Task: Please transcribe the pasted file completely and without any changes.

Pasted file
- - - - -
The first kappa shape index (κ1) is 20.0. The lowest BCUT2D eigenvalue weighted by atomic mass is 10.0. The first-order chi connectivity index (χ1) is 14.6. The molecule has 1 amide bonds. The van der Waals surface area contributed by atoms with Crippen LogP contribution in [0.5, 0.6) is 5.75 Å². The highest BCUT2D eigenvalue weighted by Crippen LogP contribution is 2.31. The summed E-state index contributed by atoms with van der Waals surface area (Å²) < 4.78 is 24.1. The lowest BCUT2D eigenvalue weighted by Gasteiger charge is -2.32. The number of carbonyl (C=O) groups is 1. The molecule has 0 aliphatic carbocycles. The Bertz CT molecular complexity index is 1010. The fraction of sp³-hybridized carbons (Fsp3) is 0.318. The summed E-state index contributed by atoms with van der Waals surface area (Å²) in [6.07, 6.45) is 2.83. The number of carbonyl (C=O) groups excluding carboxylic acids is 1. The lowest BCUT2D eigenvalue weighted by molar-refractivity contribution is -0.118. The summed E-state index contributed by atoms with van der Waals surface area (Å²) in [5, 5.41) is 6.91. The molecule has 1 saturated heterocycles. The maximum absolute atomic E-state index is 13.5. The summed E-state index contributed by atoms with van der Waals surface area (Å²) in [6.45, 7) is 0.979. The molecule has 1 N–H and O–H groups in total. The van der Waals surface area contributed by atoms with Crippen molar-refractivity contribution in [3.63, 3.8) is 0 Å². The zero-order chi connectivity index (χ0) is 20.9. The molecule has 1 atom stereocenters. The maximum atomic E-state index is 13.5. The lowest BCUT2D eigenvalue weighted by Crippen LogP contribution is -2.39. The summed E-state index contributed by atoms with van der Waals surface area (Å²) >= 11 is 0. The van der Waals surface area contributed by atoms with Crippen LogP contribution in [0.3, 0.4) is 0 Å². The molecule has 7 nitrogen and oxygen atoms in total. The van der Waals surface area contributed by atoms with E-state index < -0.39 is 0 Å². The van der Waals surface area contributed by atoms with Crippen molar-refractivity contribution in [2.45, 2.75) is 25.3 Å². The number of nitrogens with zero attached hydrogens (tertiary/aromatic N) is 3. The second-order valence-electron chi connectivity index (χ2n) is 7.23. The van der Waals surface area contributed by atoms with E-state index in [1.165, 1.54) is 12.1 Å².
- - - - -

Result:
The first kappa shape index (κ1) is 20.0. The lowest BCUT2D eigenvalue weighted by atomic mass is 10.0. The first-order chi connectivity index (χ1) is 14.6. The molecule has 1 amide bonds. The van der Waals surface area contributed by atoms with Crippen LogP contribution in [0.5, 0.6) is 5.75 Å². The highest BCUT2D eigenvalue weighted by Crippen LogP contribution is 2.31. The summed E-state index contributed by atoms with van der Waals surface area (Å²) < 4.78 is 24.1. The lowest BCUT2D eigenvalue weighted by Gasteiger charge is -2.32. The number of carbonyl (C=O) groups is 1. The molecule has 0 aliphatic carbocycles. The Bertz CT molecular complexity index is 1010. The fraction of sp³-hybridized carbons (Fsp3) is 0.318. The summed E-state index contributed by atoms with van der Waals surface area (Å²) in [6.07, 6.45) is 2.83. The number of carbonyl (C=O) groups excluding carboxylic acids is 1. The lowest BCUT2D eigenvalue weighted by molar-refractivity contribution is -0.118. The summed E-state index contributed by atoms with van der Waals surface area (Å²) in [5, 5.41) is 6.91. The molecule has 1 saturated heterocycles. The maximum absolute atomic E-state index is 13.5. The summed E-state index contributed by atoms with van der Waals surface area (Å²) in [6.45, 7) is 0.979. The molecule has 1 N–H and O–H groups in total. The van der Waals surface area contributed by atoms with Crippen molar-refractivity contribution in [3.63, 3.8) is 0 Å². The zero-order chi connectivity index (χ0) is 20.9. The molecule has 1 atom stereocenters. The maximum atomic E-state index is 13.5. The lowest BCUT2D eigenvalue weighted by Crippen LogP contribution is -2.39. The summed E-state index contributed by atoms with van der Waals surface area (Å²) >= 11 is 0. The van der Waals surface area contributed by atoms with Crippen LogP contribution in [0.3, 0.4) is 0 Å². The molecule has 7 nitrogen and oxygen atoms in total. The van der Waals surface area contributed by atoms with E-state index < -0.39 is 0 Å². The van der Waals surface area contributed by atoms with Crippen molar-refractivity contribution in [2.45, 2.75) is 25.3 Å². The number of nitrogens with zero attached hydrogens (tertiary/aromatic N) is 3. The second-order valence-electron chi connectivity index (χ2n) is 7.23. The van der Waals surface area contributed by atoms with E-state index in [1.165, 1.54) is 12.1 Å².